BYU professor Brandon Plewe explores Utah’s historic meetinghouses and the evolution of Church organization.
Quick, can you name the oldest operating church meetinghouse in Utah?
According to BYU geography professor Brandon Plewe, it’s the Bountiful Tabernacle. Completed and dedicated in 1863, the majestic building stands as a testament to the fortitude of early Pioneer settlers who tamed the Utah desert after arriving in 1847.
But if you guessed the historic Rock Church in Farmington, you were close. That building was dedicated one year later, in 1864, and was home to the church’s first Primary meeting a few years later in 1878.
The Bountiful Tabernacle and the Farmington Rock Chapel are two of the hundreds of historic meetinghouses dotting the Beehive State, and Plewe is determined to map as many as possible as part of his ongoing efforts to create an interactive database of places that are significant to the history of the church.
To date, Plewe and his team of students have documented every ward and branch of the church between 1830 and 1930 – over 7,000 in total. You can explore Plewe’s interactive map at and maybe even learn the history of your ward and stake by visiting MormonPlaces.byu.edu.
It’s a project that stemmed from Plewe's award-winning Mapping Mormonism: An Atlas of Latter-day Saint History, and it's a resource that he hopes will be useful to family historians and others who are interested in understanding the experiences of their pioneer ancestors.
“When you see something on a map it makes you think about it differently,” said Plewe. “And from these maps we start to see overall patterns and that adds to the context of our knowledge of history, and it can give you a sense of what an ancestor’s experiences would have been like during this time.”
As part of his work, Plewe has become deeply familiar with the evolution of the wards and stakes across the state and plans to publish his research in a forthcoming publication.
The research tells the comprehensive backstory of how wards and stakes were organized and administered in the early days of the church in Utah. While some early church areas had operating wards that would be familiar to us today, other areas did not.
As new pioneer settlements sprung up beyond Salt Lake City in the early 1850s, congregational organizations soon followed, though the structure of such organizations often varied. For instance, settlements just north and south of the valley like North Canyon (Bountiful) and Little Cottonwood operated like modern-day wards where Bishops offered spiritual and temporal guidance. The 19 wards within Salt Lake City initially looked very little like modern wards since Sunday meetings on Temple Square were attended by members city-wide and bishops were concerned almost exclusively with the temporal needs of their members.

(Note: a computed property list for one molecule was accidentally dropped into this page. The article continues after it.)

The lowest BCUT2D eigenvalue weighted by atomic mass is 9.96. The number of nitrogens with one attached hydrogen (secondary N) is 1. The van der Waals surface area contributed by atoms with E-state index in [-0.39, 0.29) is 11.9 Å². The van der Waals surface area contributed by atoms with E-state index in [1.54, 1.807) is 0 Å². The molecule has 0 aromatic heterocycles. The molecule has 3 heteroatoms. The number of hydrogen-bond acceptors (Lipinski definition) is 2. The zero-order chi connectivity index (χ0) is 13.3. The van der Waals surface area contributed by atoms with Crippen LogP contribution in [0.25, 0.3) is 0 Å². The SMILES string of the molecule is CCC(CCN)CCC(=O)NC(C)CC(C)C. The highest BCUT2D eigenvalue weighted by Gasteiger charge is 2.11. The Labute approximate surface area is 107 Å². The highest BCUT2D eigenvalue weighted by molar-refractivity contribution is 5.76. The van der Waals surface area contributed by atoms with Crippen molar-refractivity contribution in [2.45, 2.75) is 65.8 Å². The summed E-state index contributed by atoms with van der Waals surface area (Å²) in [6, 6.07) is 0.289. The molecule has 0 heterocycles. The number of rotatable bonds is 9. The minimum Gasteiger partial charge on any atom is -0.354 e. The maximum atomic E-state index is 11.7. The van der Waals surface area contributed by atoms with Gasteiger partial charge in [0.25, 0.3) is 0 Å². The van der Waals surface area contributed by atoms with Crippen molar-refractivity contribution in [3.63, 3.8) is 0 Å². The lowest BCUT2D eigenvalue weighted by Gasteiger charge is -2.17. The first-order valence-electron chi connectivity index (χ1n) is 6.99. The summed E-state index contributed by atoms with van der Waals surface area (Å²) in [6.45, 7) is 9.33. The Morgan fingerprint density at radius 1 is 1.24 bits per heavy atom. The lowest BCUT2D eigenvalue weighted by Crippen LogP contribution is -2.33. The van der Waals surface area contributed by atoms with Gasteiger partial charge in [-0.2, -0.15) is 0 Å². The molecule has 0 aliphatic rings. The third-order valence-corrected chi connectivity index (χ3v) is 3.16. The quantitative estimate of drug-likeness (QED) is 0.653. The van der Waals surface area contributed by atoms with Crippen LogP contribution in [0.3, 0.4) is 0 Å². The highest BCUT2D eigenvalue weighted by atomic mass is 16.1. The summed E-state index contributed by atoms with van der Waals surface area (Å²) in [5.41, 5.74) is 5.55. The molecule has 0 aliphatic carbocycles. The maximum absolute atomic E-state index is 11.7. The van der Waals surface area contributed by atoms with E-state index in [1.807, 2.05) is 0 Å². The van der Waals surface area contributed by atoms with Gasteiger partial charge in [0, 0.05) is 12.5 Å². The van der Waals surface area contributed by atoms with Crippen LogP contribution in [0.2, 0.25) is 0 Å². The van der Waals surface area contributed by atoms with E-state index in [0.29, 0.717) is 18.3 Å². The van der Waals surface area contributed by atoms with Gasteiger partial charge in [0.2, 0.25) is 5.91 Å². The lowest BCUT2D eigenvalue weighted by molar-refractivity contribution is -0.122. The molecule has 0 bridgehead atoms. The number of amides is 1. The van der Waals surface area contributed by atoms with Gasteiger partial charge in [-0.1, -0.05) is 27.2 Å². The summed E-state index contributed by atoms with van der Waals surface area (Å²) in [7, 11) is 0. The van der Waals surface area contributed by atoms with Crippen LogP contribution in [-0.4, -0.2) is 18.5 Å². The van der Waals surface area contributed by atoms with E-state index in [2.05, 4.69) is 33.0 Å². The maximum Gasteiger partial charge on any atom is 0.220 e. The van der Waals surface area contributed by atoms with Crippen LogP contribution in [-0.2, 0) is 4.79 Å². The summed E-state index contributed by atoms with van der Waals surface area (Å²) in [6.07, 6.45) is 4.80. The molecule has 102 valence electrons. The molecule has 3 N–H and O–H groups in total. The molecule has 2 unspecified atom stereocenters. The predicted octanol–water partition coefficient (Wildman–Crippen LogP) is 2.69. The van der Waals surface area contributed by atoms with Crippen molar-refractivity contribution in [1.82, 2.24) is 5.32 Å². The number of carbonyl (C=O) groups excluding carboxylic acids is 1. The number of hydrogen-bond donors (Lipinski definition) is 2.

In other areas, however, the church organization structure looked quite different. During the 1850s, many settlements, including Springville, Spanish Fork, Payson, and Brigham City, were led by both a president and a bishop. Some valleys, such as Tooele, Morgan, and Heber, did not have stakes but were led by “presiding bishops” with regional stewardship over several settlements. Others, such as Cache Stake, Box Elder Stake, and Sanpete Stake, were led by resident apostles rather than stake presidents. In 1863, the 14 wards of Weber County were demoted to “districts” of a single massive Weber County Ward with a single bishop.
The terminology of church callings was also evolving. Outside of Salt Lake City, terms like “ward” were used infrequently in the early to mid-1850s when referencing local congregations. Rather, pioneers simply equated the settlement area and the congregation under one bishop. For instance, Aaron Johnson was referred to as “the bishop of Springville.”
Before his death in 1877, Brigham Young and other church leaders canvassed the Utah territory organizing stakes and their wards and branches in a similar fashion to what we have today. And while much of the maturation of church organization in Utah wasn’t linear, Plewe says he’s impressed by the dedication of early pioneers to establish the church and bring order to the burgeoning frontier.
“A lot of burden was placed on early bishops who often served for decades,” said Plewe. “So much was expected of them because wards were often much larger than is typical today, and the practice of members holding callings in local wards hadn’t been introduced until the 20th century. I really admire these men who gave their lives to their calling.”